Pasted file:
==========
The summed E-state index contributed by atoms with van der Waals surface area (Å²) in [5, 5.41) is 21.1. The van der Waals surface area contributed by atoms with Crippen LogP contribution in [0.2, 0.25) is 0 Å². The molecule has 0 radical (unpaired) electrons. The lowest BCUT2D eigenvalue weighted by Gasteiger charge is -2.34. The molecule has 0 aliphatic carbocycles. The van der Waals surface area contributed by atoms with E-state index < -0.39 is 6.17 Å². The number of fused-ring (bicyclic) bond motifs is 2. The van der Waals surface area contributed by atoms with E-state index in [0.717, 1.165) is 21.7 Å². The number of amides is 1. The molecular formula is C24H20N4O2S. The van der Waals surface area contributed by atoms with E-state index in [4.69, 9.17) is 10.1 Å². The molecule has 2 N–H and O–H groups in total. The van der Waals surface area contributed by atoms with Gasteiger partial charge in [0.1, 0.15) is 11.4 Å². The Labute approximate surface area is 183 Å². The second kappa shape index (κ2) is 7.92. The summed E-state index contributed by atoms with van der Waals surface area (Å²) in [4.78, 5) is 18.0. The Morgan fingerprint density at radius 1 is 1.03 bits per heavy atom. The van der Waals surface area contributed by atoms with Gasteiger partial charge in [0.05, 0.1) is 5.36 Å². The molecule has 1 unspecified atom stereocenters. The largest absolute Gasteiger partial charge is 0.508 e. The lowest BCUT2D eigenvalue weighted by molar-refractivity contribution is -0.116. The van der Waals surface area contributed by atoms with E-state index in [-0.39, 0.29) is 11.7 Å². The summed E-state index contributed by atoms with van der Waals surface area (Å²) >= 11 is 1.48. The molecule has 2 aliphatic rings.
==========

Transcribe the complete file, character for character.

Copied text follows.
The summed E-state index contributed by atoms with van der Waals surface area (Å²) in [5, 5.41) is 21.1. The van der Waals surface area contributed by atoms with Crippen LogP contribution in [0.2, 0.25) is 0 Å². The molecule has 0 radical (unpaired) electrons. The lowest BCUT2D eigenvalue weighted by Gasteiger charge is -2.34. The molecule has 0 aliphatic carbocycles. The van der Waals surface area contributed by atoms with E-state index < -0.39 is 6.17 Å². The number of fused-ring (bicyclic) bond motifs is 2. The van der Waals surface area contributed by atoms with E-state index in [0.717, 1.165) is 21.7 Å². The number of amides is 1. The molecular formula is C24H20N4O2S. The van der Waals surface area contributed by atoms with E-state index in [4.69, 9.17) is 10.1 Å². The molecule has 2 N–H and O–H groups in total. The van der Waals surface area contributed by atoms with Gasteiger partial charge in [0.1, 0.15) is 11.4 Å². The Labute approximate surface area is 183 Å². The second kappa shape index (κ2) is 7.92. The summed E-state index contributed by atoms with van der Waals surface area (Å²) in [4.78, 5) is 18.0. The Morgan fingerprint density at radius 1 is 1.03 bits per heavy atom. The van der Waals surface area contributed by atoms with Gasteiger partial charge in [0.05, 0.1) is 5.36 Å². The molecule has 1 unspecified atom stereocenters. The largest absolute Gasteiger partial charge is 0.508 e. The lowest BCUT2D eigenvalue weighted by molar-refractivity contribution is -0.116. The van der Waals surface area contributed by atoms with E-state index in [-0.39, 0.29) is 11.7 Å². The summed E-state index contributed by atoms with van der Waals surface area (Å²) >= 11 is 1.48. The molecule has 2 aliphatic rings.